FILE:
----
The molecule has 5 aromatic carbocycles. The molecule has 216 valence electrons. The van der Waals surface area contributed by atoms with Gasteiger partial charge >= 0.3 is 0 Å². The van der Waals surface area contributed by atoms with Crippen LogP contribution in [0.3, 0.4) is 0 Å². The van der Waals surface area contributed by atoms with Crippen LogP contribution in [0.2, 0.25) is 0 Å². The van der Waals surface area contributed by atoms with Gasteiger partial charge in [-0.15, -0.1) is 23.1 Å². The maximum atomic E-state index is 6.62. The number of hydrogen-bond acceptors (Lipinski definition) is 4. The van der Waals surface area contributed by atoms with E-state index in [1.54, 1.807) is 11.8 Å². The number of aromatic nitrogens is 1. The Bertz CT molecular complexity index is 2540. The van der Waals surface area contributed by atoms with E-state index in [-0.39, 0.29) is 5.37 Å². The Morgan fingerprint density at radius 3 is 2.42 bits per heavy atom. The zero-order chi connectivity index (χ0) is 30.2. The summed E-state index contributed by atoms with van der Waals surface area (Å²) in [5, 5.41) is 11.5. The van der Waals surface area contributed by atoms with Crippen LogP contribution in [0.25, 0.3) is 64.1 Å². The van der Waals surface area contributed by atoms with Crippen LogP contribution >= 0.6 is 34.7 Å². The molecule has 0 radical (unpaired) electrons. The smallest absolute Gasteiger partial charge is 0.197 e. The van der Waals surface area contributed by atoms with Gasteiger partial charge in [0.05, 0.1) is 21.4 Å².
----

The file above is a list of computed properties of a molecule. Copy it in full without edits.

The molecule has 5 aromatic carbocycles. The molecule has 216 valence electrons. The van der Waals surface area contributed by atoms with Gasteiger partial charge >= 0.3 is 0 Å². The van der Waals surface area contributed by atoms with Crippen LogP contribution in [0.3, 0.4) is 0 Å². The van der Waals surface area contributed by atoms with Crippen LogP contribution in [0.2, 0.25) is 0 Å². The van der Waals surface area contributed by atoms with Gasteiger partial charge in [-0.15, -0.1) is 23.1 Å². The maximum atomic E-state index is 6.62. The number of hydrogen-bond acceptors (Lipinski definition) is 4. The van der Waals surface area contributed by atoms with E-state index in [1.54, 1.807) is 11.8 Å². The number of aromatic nitrogens is 1. The Bertz CT molecular complexity index is 2540. The van der Waals surface area contributed by atoms with E-state index in [-0.39, 0.29) is 5.37 Å². The Morgan fingerprint density at radius 3 is 2.42 bits per heavy atom. The zero-order chi connectivity index (χ0) is 30.2. The summed E-state index contributed by atoms with van der Waals surface area (Å²) in [5, 5.41) is 11.5. The van der Waals surface area contributed by atoms with Crippen LogP contribution in [0.25, 0.3) is 64.1 Å². The van der Waals surface area contributed by atoms with Crippen LogP contribution >= 0.6 is 34.7 Å². The molecule has 0 radical (unpaired) electrons. The smallest absolute Gasteiger partial charge is 0.197 e. The van der Waals surface area contributed by atoms with Gasteiger partial charge in [0.05, 0.1) is 21.4 Å².